Chick Care Basics Quick Reference Sheet

(1) Preparing for arrival

Things you will need:

  • Brooder box- This should be a large, sturdy bin/box made out of plastic, metal, cardboard, or wood that is easy to clean. It is best to allow for 2 square feet per chick so that they have enough space as they grow, although they can start in a smaller enclosure at first. Cover it with a section of hardware cloth or small gauge chicken wire to keep your babies in and other household animals out.
  • Heat panel- A heating panel is a much safer and more energy efficient method for providing warmth to your baby chicks than a traditional heat lamp. Set the heating panel so that it almost touches the backs of the baby chicks when the go beneath it and raise it as they grow.
  • Bedding- pine shavings work well for chicks, do not use cedar shavings as they can be harmful to your chicks respiratory tract
  • Feed- chick starter mash for the first 5 weeks, poultry grower feed from 5 weeks until 5-6 months, and then a coarse layer or layer pellet feed from 5-6 months on
  • Grit- start your birds with chick grit to help aid in digestion, you can sprinkle it lightly over their food for the first 2 weeks, then offer it free choice in a separate container
  • Feeder & waterer- keep them both full with clean feed and water, you can raise them on wooden blocks or bricks as your little ones grow. (If using a heat lamp, place the water in the opposite corner as the lamp.)
  • A good reference book, we love Storey’s Guide to Raising Chickens, to answer any questions you might have down the road.

(2) Bringing your chicks home

  • In the car on the way home- Turn the heat up. The chicks are used to around 90-95 degrees. If you are sweating, they are likely comfortable.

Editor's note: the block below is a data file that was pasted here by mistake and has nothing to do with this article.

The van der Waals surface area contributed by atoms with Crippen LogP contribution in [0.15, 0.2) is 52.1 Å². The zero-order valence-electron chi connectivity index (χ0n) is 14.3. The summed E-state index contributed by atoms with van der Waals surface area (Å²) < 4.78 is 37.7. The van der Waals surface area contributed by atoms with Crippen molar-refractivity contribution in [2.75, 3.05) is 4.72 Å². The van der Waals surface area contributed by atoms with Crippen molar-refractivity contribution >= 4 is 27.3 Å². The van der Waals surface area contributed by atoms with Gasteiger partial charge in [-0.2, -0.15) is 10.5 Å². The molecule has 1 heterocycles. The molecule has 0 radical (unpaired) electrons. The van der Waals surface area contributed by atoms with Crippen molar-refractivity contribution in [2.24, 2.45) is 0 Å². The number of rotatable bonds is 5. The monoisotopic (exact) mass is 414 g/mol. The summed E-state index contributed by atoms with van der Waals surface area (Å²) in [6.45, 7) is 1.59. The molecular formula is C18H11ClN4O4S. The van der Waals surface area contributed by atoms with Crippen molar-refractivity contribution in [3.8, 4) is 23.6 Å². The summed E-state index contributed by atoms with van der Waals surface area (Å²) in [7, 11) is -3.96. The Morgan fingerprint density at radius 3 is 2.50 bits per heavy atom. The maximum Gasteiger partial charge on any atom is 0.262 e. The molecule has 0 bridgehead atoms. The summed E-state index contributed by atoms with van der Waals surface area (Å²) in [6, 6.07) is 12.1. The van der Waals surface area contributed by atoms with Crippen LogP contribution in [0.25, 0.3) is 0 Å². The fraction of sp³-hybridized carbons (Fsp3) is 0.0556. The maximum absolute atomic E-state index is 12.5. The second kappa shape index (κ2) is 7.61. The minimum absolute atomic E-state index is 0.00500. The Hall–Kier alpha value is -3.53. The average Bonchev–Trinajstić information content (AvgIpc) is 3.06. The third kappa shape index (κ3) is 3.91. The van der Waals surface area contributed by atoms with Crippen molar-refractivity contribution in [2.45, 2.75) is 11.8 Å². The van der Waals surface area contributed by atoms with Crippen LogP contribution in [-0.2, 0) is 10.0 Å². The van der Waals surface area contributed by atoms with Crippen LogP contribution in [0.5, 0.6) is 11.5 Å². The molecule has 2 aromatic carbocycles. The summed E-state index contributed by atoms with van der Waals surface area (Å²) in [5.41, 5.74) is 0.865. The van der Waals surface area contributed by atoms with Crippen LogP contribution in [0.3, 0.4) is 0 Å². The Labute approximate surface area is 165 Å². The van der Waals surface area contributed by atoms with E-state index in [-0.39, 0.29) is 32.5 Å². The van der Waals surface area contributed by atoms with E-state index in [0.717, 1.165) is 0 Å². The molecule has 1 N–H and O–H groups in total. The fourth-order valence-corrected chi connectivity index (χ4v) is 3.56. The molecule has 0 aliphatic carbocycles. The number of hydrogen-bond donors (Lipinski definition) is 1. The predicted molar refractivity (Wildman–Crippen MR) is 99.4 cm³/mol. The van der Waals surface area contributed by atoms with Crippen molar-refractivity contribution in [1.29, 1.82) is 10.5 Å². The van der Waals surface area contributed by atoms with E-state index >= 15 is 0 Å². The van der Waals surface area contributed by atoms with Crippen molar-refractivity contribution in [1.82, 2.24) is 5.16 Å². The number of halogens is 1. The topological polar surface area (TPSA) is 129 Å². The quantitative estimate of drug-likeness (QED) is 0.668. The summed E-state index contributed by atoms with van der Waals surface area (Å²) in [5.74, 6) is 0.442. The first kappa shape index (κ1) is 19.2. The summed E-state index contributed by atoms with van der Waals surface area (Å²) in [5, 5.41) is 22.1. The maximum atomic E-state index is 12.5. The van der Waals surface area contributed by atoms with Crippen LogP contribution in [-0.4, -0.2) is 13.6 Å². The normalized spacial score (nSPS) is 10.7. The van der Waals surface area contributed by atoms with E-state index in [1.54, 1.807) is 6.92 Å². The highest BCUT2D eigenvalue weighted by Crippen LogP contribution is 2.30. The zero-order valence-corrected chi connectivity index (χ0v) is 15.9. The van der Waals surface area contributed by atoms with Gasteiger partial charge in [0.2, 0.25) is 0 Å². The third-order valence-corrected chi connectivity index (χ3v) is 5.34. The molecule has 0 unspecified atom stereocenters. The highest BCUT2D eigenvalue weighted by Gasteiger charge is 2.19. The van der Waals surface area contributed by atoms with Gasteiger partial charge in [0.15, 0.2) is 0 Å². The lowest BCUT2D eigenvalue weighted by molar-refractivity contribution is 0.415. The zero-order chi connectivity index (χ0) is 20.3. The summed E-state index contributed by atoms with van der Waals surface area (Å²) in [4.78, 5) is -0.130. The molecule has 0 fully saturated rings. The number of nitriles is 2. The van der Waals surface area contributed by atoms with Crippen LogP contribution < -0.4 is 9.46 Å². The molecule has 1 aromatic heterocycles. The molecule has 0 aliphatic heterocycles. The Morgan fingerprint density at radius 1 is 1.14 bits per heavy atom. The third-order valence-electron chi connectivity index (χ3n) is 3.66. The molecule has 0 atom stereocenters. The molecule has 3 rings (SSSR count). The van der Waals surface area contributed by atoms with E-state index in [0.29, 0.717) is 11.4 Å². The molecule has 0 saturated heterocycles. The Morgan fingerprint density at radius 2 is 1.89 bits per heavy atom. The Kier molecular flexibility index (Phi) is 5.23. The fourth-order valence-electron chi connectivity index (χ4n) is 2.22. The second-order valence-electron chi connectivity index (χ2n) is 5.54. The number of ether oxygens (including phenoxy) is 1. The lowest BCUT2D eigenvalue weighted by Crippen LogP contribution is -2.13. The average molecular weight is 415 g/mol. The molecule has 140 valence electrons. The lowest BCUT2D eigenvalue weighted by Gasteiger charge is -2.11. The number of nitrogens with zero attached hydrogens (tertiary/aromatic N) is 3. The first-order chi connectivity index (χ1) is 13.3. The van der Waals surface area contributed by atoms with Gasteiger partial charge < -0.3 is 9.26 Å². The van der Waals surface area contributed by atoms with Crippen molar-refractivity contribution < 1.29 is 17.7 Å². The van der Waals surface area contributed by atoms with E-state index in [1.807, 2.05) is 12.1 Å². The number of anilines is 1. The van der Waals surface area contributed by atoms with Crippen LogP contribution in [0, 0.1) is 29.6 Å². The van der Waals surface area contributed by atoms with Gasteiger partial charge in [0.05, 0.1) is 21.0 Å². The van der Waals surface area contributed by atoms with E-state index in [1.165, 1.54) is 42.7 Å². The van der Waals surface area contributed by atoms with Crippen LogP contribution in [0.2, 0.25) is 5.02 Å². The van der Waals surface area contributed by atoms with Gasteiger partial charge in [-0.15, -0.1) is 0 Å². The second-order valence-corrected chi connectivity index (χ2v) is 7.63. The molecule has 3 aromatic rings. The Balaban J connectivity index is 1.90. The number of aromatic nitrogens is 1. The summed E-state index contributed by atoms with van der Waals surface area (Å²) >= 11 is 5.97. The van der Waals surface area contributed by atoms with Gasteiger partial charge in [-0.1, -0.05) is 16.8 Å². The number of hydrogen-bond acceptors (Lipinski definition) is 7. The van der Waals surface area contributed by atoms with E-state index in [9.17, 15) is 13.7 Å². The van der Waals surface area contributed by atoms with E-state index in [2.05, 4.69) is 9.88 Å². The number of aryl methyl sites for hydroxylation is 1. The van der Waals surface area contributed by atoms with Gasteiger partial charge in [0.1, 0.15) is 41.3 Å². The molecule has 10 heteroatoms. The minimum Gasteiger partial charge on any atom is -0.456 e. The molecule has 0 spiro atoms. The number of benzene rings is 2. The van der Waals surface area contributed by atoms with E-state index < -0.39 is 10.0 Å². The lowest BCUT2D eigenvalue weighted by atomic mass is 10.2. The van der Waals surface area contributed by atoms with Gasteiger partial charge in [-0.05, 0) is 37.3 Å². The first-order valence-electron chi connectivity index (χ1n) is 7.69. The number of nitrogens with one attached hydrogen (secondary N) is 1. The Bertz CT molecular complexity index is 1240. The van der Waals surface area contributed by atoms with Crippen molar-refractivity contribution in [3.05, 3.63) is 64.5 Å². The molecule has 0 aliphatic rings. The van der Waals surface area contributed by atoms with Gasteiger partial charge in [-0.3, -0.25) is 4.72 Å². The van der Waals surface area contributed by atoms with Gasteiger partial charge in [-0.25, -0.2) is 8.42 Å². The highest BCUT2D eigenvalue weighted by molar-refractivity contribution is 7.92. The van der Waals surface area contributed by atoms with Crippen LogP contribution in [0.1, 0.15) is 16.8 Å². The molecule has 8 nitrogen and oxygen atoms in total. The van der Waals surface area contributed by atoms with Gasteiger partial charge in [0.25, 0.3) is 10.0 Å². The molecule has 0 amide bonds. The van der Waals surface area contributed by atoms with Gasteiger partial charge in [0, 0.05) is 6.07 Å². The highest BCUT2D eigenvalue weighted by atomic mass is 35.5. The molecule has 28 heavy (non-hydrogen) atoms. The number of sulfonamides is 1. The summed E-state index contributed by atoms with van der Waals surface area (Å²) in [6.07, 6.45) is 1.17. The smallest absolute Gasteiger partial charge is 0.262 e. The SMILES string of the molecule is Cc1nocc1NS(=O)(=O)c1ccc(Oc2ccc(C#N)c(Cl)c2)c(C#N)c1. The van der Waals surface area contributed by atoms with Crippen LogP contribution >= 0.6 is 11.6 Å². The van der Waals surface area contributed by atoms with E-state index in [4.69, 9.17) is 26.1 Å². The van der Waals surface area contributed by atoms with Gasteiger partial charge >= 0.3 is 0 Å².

• Place chicks in the brooder pen right away so that they can find the warmth of their heating panel. If your chicks have come straight from a hatchery, gently dip each chick’s beak in their water dish to teach them where to go for water.
  • Provide your chicks access to clean food and water at all times.

(3) Your flock- the first weeks

  • Try to resist the temptation to handle your chicks during the first two weeks. They need the warmth from their heat panel and comfort of their fellow chick friends. If you can’t hold back, handle them very gently inside their enclosure where they can remain warm and snug.
  • Check your chicks regularly for “pasting up” a condition in which a dried bit of poop is blocking their ability to defecate. If one of your chicks gets this condition, use a warm washcloth to gently clear the area. This condition is not common after your chicks are 2 weeks old and is very rare in instances where a heating panel is used (as opposed to a heat lamp)
  • Keep bedding clean and dry. As your chicks get older, (2+ weeks) you can add sticks, leaves, grass clippings, a sand box, and other bits to their enclosure to give them material to peck around in and perch on.
  • The chicks should remain inside with access to their heating panel for 4-6 weeks before going outside (closer to 4 weeks if you are raising them in the summer and closer to six weeks if you are raising them in the spring). The general rule of thumb is to start the chicks at 95 degrees and allow the temperature in their enclosure to drop 5 degrees per week until they reach ambient temperature. With a heating panel, simply adjust the panel as they grow and give them access to it until they are ready to go outside.
  • Occasionally chicks will peck at each others toes and feathers, sometimes to the point where they will draw blood. This practice can often be prevented by ensuring that your chicks: have plenty of space in their enclosure, have adequate ventilation, have easy access to food and water, and are not subject to constant bright light.

Hope you enjoy your new peeps and feel free to call the store if you have any questions!